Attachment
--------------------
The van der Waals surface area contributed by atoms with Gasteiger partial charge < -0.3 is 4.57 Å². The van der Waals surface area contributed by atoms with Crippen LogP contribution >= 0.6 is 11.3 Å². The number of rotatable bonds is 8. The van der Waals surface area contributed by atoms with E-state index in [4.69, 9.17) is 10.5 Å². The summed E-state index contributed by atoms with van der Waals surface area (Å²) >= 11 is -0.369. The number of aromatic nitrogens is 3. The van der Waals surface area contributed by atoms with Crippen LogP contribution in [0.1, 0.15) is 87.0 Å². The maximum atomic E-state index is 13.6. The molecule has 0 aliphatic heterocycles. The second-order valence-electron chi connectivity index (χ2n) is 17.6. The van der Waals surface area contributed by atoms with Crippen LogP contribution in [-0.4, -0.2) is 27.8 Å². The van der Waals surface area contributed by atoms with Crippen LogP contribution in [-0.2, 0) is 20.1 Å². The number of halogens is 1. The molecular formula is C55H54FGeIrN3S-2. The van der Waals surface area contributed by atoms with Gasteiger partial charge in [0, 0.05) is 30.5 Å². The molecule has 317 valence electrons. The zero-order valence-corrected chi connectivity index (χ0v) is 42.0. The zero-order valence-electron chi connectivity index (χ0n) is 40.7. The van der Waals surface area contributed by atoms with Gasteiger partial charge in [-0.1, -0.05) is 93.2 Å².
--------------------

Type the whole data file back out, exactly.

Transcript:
The van der Waals surface area contributed by atoms with Gasteiger partial charge < -0.3 is 4.57 Å². The van der Waals surface area contributed by atoms with Crippen LogP contribution >= 0.6 is 11.3 Å². The number of rotatable bonds is 8. The van der Waals surface area contributed by atoms with E-state index in [4.69, 9.17) is 10.5 Å². The summed E-state index contributed by atoms with van der Waals surface area (Å²) >= 11 is -0.369. The number of aromatic nitrogens is 3. The van der Waals surface area contributed by atoms with Crippen LogP contribution in [0.1, 0.15) is 87.0 Å². The maximum atomic E-state index is 13.6. The molecule has 0 aliphatic heterocycles. The second-order valence-electron chi connectivity index (χ2n) is 17.6. The van der Waals surface area contributed by atoms with Crippen LogP contribution in [-0.4, -0.2) is 27.8 Å². The van der Waals surface area contributed by atoms with Crippen LogP contribution in [-0.2, 0) is 20.1 Å². The number of halogens is 1. The molecular formula is C55H54FGeIrN3S-2. The van der Waals surface area contributed by atoms with Gasteiger partial charge in [0, 0.05) is 30.5 Å². The molecule has 317 valence electrons. The zero-order valence-corrected chi connectivity index (χ0v) is 42.0. The zero-order valence-electron chi connectivity index (χ0n) is 40.7. The van der Waals surface area contributed by atoms with Gasteiger partial charge in [-0.1, -0.05) is 93.2 Å².